Abstract: Many scholars of common pool resources discovered that institutions may solve the tragedy of the commons. I will address a particular situation of management of natural resources: that of a protected area. In this situation interests differ. Local rural inhabitants care about the quality of their environment, but also need to exploit the resources for livelihood reasons. An external entity, being the State or a donor, or an NGO, or all of them together, decides that there is the need of nature Conservation in that area. Because of some evidence of failure of strictly top-down conservationist approach, the external entity decides to apply the concept of participatory conservation: the local inhabitants become stakeholders in the management of the area and they become collectively responsible for conservation, having in turn the right to exploit the resources up to so me degree. I argue that project designers try to find a solution to nature conservation through the creation of a situation of a commons: creating a community that has rights and duties towards a particular natural area that is endowed with some resources. Many scholars rely mostly on institutions which are endogenously created within the users’ community in order to avoid the “tragedy”. However, what happens if institutions are imposed? In participatory conservation initiatives the community has collective rights over the resources, and in this sense the issue of endogenous rules for the commons management is relevant. However, the level to which the community should exploit the resource is usually i mposed by the external project designers. Using agent-based simulations we develop a theoretical model in order to look at the consequences of an imposed institution on the state of a forest and on the profit of the users, taking into account the possibilities of violating the imposed rules, and that of facing enforcement. We compare the consequences of this imposed institution with those deriving from an endogenously created institution. We will also analyze the interaction between the different kinds of institutions and the individual perceptions of each agent. Many results of the model confirm quantitative and qualitative findings of the literature: the presence of institutions and enforcement improve the management of the resource with respect to an open access situation, with different degree of success depending on the kind of institution in place. The two main counterintuitive findings are the following. First, an exogenous institution imposed by external agents may crowd out agents’ intrinsic environmental motivations. Second, when an imposed exogenous institution is in place, the most effective rule is one allowing sufficient degree of access to the resources for the agents, provided that an adequate rule enforcement is implemented.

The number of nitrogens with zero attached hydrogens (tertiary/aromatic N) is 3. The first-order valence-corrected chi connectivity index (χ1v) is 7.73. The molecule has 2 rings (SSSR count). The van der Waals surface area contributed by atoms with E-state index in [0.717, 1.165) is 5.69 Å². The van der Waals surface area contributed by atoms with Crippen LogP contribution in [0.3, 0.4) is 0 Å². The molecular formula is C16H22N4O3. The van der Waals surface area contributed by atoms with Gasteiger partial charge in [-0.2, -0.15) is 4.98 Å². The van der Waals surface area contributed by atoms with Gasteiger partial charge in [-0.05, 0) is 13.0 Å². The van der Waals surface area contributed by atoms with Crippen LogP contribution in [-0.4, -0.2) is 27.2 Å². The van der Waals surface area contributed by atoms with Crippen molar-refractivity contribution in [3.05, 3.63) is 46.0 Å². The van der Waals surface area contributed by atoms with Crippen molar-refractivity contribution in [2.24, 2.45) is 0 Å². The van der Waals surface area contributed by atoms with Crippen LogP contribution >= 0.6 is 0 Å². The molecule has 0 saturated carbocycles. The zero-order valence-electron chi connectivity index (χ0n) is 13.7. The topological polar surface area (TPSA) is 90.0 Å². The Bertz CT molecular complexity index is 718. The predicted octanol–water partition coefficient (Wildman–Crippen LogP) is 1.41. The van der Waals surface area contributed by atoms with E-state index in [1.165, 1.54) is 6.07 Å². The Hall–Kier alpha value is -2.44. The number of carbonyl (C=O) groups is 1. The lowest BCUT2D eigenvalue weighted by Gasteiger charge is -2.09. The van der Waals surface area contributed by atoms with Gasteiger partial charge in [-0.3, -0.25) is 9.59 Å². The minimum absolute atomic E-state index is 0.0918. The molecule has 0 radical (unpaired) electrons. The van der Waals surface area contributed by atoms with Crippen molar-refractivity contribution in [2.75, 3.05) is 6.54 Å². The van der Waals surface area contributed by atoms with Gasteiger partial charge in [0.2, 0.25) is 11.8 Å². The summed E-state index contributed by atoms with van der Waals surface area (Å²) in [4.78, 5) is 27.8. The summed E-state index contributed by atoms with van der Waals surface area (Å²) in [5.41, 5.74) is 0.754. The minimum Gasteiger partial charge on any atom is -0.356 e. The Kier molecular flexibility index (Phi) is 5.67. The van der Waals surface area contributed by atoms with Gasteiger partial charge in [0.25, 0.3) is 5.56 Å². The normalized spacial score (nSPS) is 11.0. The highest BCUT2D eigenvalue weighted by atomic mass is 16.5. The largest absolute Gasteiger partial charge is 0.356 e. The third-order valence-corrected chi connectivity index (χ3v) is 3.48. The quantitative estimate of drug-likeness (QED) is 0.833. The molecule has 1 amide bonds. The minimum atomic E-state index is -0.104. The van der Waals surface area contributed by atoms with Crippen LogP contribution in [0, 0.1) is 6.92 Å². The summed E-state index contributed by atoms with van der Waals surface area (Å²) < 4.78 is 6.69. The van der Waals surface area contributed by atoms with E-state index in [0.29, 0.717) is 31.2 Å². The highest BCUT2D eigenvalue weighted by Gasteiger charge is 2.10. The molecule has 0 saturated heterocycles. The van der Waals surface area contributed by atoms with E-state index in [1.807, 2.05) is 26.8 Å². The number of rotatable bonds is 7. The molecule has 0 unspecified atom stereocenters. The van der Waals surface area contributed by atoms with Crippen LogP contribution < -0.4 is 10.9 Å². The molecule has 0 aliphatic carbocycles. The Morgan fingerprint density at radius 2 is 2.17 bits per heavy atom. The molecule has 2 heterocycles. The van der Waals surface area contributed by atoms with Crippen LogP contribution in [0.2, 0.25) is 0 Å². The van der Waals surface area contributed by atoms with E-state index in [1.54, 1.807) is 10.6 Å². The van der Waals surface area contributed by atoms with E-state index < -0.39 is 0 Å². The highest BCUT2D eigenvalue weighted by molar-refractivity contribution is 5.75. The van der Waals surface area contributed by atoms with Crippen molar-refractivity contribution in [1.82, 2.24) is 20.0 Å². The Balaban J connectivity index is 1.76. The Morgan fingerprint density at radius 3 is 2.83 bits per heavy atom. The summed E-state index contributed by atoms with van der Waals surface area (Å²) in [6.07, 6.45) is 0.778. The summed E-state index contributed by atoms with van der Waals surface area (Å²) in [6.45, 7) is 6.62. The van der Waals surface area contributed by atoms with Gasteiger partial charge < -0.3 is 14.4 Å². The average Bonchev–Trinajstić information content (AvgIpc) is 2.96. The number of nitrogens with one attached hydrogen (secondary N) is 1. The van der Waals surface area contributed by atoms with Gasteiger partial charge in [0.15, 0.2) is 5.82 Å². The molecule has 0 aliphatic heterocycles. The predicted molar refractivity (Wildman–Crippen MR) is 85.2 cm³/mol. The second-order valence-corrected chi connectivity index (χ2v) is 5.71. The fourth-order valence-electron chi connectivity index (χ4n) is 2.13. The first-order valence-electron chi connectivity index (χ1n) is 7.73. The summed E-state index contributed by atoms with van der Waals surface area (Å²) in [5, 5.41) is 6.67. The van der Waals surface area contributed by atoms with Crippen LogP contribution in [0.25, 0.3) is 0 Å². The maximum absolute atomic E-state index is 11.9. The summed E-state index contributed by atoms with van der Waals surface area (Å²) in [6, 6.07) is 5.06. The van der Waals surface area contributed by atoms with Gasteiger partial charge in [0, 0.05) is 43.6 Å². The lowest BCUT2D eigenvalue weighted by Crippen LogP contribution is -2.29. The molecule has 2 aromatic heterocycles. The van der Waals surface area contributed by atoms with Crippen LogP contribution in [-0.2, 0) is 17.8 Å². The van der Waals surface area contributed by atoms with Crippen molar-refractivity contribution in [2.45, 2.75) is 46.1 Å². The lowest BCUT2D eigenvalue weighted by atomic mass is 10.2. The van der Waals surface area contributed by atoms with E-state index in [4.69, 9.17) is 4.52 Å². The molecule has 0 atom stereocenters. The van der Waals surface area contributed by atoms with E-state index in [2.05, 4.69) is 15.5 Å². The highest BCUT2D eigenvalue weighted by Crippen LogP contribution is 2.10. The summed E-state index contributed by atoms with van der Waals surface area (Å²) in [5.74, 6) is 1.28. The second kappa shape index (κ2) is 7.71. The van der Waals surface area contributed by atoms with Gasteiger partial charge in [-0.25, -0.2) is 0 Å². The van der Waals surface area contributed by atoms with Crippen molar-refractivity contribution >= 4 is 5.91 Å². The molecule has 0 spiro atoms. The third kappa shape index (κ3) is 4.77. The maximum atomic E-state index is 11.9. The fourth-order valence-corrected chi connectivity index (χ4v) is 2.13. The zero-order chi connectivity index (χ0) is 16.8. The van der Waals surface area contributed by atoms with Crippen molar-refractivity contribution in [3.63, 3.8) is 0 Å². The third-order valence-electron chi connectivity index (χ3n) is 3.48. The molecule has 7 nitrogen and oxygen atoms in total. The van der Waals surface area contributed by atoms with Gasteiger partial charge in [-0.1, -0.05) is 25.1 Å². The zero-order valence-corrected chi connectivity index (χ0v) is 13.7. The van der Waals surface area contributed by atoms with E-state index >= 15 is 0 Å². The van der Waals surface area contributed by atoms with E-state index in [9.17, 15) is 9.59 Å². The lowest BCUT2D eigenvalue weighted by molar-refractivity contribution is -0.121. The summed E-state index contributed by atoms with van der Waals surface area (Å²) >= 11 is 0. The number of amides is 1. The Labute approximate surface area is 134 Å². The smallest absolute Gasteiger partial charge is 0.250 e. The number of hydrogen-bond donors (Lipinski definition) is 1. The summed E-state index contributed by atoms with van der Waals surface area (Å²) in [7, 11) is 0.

Date: 2013–05